Camelina can partly replace soybean meal in broiler diets

15-07-2022 | |
Camelina sativa is native to Europe and central Asian areas and is cultivated as an oilseed crop mainly in Europe and North America. Photo: Stefan lefnaer
Camelina sativa is native to Europe and central Asian areas and is cultivated as an oilseed crop mainly in Europe and North America. Photo: Stefan lefnaer

Camelina seed oil can be used as a substitute for soybean meal in broiler diets, research conducted by a group of scientists from the Lithuanian University of Health Sciences showed.

Health benefits

“One of the main problems in modern poultry farming is a need for sustainable and inexpensive sources of feed protein alternative to [soybean] meal,” the scientists said, adding that soybean meal production requires huge resources and is not entirely environmentally friendly. “Camelina, on the contrary, is cheap to grow and contains a whole range of useful elements.”

The scientists added: “Now in human nutrition, we see a deficiency of omega-3 polyunsaturated fatty acids, which contributes to depression, cancer, or coronary heart disease. Adding seeds, oil or camelina meal to the bird’s diet will solve this problem.”

An improvement in poultry meat

During several trials, the Lithuanian scientists discovered that adding camelina to the poultry diets improved the quality of poultry meat and liver. Camelina is an oilseed crop containing 36.8% oil in seeds, while in the cake the oil content accounts for 6.4 – 22.7%.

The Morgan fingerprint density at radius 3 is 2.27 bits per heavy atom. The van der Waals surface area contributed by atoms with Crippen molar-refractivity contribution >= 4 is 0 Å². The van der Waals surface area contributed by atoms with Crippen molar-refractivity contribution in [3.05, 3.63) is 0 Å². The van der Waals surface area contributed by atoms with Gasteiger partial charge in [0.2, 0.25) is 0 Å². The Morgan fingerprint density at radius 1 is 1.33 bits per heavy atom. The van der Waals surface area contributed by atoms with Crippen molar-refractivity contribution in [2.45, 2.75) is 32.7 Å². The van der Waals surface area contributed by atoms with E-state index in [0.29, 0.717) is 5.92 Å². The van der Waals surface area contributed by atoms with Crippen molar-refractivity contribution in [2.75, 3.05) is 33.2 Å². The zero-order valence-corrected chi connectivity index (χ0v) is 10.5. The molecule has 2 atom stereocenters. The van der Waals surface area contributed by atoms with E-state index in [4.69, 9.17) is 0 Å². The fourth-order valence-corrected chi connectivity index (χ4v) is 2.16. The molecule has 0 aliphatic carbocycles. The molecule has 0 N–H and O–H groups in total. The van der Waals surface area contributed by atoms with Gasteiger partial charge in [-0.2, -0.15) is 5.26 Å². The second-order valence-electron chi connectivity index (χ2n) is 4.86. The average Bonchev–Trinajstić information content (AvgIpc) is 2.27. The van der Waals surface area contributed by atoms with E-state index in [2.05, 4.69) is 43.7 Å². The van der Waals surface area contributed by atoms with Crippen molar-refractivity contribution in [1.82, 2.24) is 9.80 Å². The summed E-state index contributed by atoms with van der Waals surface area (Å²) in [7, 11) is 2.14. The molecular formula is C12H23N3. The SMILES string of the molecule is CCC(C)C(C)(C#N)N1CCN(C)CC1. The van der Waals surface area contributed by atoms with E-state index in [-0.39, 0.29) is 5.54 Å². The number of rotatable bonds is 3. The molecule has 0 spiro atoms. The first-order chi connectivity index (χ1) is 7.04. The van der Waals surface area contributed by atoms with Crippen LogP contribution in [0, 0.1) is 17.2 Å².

Unique fatty acid composition

If compared with other Brassicaceae family plants, camelina is distinguished by a unique fatty acid composition, because the content of αlinolenic fatty acid varies from 25.9 to 36.7% of total fatty acids. The total tocopherol content in camelina oil and cake are, respectively, 751–900 and 687 mg/kg.

Camelina in poultry diets

The addition of camelina to poultry nutrition increases the amount of n-3 polyunsaturated fatty acids (PUFA) in poultry meat and liver, the scientists said. The content of ALA in chicken muscles increases by 1.3–4.4, 2.4–2.9 and 2.3–7.2 times after supplementing chicken diets with, respectively:

  • camelina cake (8–24%),

  • seed (10%), and

  • oil (2.5–6.9%)

In comparison with the control group:

  • Camelina cake (5–25%),

  • seed (10%) and

  • oil (2.5–4%)

Inclusion in chicken diets result in 1.5–3.9 times higher total n-3 PUFA content in muscles and liver.

Meanwhile, supplementation of chicken diets with camelina oil (4–6.9%), seed (5–10%) and cake (5–25%) results in, respectively, a 1.8–8.4, 1.6–1.9 and 1.3–2.9 times lower n-6/n-3 PUFA ratio in muscles, and 3.29 times lower n-6/n-3 PUFA ratio in the liver, the scientists discovered. After the inclusion of different amounts of camelina cake in chicken diets, a healthy for human nutrition n-6/n-3 PUFA ratio from 1.6 to 2.9 was found in chicken muscles.

Limited use due to antinutrients

The inclusion of 5% camelina seed in the diet had no effect on the growth performance of chickens but feeding 10% seed resulted in lower body weight and body weight gain. The amount of dietary camelina oil ranging from 2.5 to 4.07–6.91% also did not have any effect on the body weight, body weight gain, feed intake or feed conversion ratio of chickens. This could be explained by a lower amount of antinutrients in oil in comparison with cake or seed, the scientists said.

Lower production costs

Poultry with a higher n-3 PUFA content is beneficial to consumers in their pursuit of healthier products, as such meat increases the consumption of currently deficient n3 PUFAs and consequently lowers the risks of cardiovascular diseases.

Moreover, the use of camelina cake in poultry diets lowers the cost price of poultry and enhances the sustainability of poultry growing and biofuel production. Wider use of camelina should reduce, at least partly, the dependence on imported non-sustainable soya bean meal, and induce its cultivation worldwide, thus, increasing the crop variety used in agriculture, the Lithuanian scientists concluded.

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Vladislav Vorotnikov Eastern European correspondent